Operations suspended at one Ukrainian nuclear unit, as wider safety doubts persist
Bankwatch Mail | 14 May 2015
Citing 33 safety issue failings, at the end of April Ukraine’s nuclear regulator took the decision to suspend operations at Unit 2 of the South Ukraine nuclear power plant by a May 12 deadline, the date marking the end of the plant’s design lifetime. Under the terms of the Ukrainian State Nuclear Regulatory Inspectorate Council’s decision, should the state-owned nuclear energy operator Energoatom wish to resume the unit’s operations beyond its design lifetime it will have to implement all necessary measures by May 2017.
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Yet the same Unit 2 reactor remains part of Ukraine’s energy arithmetic for this year’s winter period. As the Ukrainian government has no ‘plan B’, Bankwatch member group the National Ecological Centre of Ukraine (NECU) is concerned that both the operator and the regulator are likely to be under pressure to restart the unit before winter, in spite of the various safety deviations and modernisation measures pending at the unit.
Four nuclear power plants, with 15 reactors, generate almost half of the electricity supply in Ukraine, and the country is almost completely dependent on Russia for nuclear fuel supplies as well as the treatment and storage of two thirds of its spent nuclear fuel.
Yet the welcome South Ukraine 2 decision from the regulator, coming just days after the 29th anniversary of the Chernobyl disaster, has increased attention on the wisdom of Ukraine’s ongoing lifetime extension programme for its Soviet-era nuclear reactor fleet – a programme supported by a related ‘safety upgrade’ programme that involves key financing support from the European Bank for Reconstruction and Development and the European Atomic Energy Community (Euratom) totalling EUR 600 million.
Three of Ukraine’s nuclear energy units are already operating beyond their design lifetime, and nine others, including unit 2 of the South Ukraine power plant, have been slated for similar permissions from the state nuclear regulator by 2020.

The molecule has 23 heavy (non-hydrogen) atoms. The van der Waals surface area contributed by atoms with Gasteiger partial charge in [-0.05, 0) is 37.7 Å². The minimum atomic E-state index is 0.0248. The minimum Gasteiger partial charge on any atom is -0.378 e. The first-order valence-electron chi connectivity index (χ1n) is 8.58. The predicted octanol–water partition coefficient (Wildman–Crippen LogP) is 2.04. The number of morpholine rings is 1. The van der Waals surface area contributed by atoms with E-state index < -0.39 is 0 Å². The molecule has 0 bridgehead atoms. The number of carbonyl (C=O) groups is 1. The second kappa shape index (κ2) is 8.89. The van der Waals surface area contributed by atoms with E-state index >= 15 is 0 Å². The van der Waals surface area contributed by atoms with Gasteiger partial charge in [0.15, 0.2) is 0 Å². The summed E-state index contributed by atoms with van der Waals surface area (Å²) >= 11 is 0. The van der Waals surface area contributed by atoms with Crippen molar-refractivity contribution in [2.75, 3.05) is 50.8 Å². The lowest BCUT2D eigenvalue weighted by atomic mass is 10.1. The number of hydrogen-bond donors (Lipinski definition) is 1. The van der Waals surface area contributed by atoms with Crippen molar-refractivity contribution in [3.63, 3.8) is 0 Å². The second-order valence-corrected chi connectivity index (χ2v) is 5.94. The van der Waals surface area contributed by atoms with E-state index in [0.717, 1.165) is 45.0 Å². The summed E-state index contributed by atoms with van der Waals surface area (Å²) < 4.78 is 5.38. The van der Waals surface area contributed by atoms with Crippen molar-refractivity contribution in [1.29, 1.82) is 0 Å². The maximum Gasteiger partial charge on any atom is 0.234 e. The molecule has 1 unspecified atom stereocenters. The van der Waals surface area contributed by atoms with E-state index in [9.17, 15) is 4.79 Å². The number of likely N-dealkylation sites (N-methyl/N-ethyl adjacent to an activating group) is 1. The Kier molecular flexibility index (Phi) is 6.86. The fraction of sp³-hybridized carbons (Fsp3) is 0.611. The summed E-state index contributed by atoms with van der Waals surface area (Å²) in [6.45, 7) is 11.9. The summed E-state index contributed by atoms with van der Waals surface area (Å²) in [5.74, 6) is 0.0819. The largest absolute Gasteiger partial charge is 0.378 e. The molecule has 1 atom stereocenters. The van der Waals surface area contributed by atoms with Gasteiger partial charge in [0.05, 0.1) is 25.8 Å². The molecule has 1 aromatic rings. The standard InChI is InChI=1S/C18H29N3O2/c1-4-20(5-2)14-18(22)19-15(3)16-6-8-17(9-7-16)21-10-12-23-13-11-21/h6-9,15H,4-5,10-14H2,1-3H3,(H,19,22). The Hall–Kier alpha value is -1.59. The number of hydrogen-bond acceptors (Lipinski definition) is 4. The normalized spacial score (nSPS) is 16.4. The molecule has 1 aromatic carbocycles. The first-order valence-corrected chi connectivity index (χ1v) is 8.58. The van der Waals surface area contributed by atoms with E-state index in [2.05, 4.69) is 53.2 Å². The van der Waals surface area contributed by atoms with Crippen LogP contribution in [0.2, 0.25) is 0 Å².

Ukraine’s nuclear lifetime extensions
One of these units granted a ten-year lifetime expansion in 2013 is Unit one at the South Ukraine plant. However, a NECU study published in March this year (pdf) revealed dangerous vulnerabilities at Unit one, including observed wear in a number of elements in the reactor vessel that already exceeds tolerable levels by a factor of ten.
Moreover, according to NECU, there have been abuses of international law at play in the implementation of the lifetime extension programme.
Reactors one and two at the Rivne nuclear power plant had their licenses renewed in 2010 without proper assessment of the environmental and health impacts in either Ukraine or neighbouring countries, a violation of the Espoo Convention (the Convention on Environmental Impact Assessment in a Transboundary Context) to which Ukraine is a signatory. The Espoo Implementation Committee has gone on the record in recent years to criticise the Ukrainian authorities for their failure to meet their obligations, and it has also emerged that neighbouring countries were not even consulted on the potential impacts of the lifetime extensions, in breach too of conditions attached to the EBRD-Euratom loan.